San Pedro Creek will flow right by and through some properties, with landscaped creek paths, artful lighting and new frontage attractions like restaurants, cafes and bars serving to attract new downtown residents and visitors. Weston Urban and its development partner KDC of Dallas expect to break ground this fall on what will be the first new office tower downtown since 1989. The new federal courthouse was finally funded in the current U.S. budget and final design work is underway. A $60 million apartment complex is proposed nearby.

The for-sale properties are within the Zona Cultural, a cultural district designated by the City and Texas Commission on the Arts, which is attracting street improvements and a coordinated branding campaign to the neighborhood.

Graphic courtesy of the City of San Antonio.
Graphic courtesy of the City of San Antonio. The City is looking to sell the Continental Hotel (top) and seven acres of near-contiguous land owned by the City and County.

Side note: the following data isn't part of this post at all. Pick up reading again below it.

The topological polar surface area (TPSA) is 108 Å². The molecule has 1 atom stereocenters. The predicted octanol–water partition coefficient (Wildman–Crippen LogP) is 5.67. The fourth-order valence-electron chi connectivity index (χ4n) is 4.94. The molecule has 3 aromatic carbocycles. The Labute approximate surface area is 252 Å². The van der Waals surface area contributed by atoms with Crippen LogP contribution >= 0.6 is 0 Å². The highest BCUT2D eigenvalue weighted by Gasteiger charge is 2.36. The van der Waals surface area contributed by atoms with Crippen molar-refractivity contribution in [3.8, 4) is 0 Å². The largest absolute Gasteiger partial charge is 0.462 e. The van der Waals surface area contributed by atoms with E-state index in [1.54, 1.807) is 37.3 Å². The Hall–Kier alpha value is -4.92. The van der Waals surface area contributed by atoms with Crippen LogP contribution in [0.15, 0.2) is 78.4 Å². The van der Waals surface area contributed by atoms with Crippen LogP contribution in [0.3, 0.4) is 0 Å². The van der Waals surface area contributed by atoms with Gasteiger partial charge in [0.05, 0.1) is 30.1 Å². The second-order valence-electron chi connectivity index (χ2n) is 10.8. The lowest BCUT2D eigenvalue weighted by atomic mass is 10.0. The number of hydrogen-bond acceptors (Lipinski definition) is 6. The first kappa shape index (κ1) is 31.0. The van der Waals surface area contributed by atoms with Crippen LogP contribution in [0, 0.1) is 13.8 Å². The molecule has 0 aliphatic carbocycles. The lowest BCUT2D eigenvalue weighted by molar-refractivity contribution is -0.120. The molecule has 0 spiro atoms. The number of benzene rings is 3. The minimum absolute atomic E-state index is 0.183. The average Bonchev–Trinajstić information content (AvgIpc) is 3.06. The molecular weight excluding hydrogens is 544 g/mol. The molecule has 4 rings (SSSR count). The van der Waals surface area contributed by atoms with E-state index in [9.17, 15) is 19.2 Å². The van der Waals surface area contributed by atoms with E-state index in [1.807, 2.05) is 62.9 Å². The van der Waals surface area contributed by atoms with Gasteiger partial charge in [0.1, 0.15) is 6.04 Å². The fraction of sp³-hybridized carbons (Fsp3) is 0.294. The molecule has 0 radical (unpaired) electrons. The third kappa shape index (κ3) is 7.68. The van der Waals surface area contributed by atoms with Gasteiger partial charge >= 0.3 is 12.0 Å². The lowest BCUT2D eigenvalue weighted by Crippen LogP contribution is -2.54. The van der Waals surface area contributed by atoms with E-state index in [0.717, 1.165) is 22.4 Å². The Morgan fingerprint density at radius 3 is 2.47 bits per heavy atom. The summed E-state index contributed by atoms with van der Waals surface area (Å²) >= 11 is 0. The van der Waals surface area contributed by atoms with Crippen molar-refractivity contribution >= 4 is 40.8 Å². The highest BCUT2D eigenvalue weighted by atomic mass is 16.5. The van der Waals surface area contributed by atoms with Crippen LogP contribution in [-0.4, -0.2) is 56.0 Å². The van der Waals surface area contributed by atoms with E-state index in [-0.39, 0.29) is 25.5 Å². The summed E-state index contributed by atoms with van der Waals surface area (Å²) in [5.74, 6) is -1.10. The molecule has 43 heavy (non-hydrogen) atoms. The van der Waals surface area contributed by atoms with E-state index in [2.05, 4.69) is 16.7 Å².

Two different requests for interest (RFIs) are expected to be published on the City’s website on Wednesday, April 6. Exact dates are subject to change, but the City plans to host a pre-submittal information conference on April 25. The tentative deadline for proposals will be May 24 by 2 p.m. City Council and Bexar County Commissioners Court will likely consider submissions this fall.

“San Antonio has experienced a rapid resurgence of activity in the center city over the past decade ranging from the revitalization of parks and civic space to the redevelopment of underutilized assets in the downtown area,” stated Mayor Ivy Taylor in a news release sent out on Monday. “This new growth is the result of people choosing to live and work in an urban center that celebrates the past, present and future of a vibrant community. Therefore, it is with great excitement that the City of San Antonio and Bexar County have decided to offer an extremely unique opportunity to redevelop these properties located in the heart of downtown.”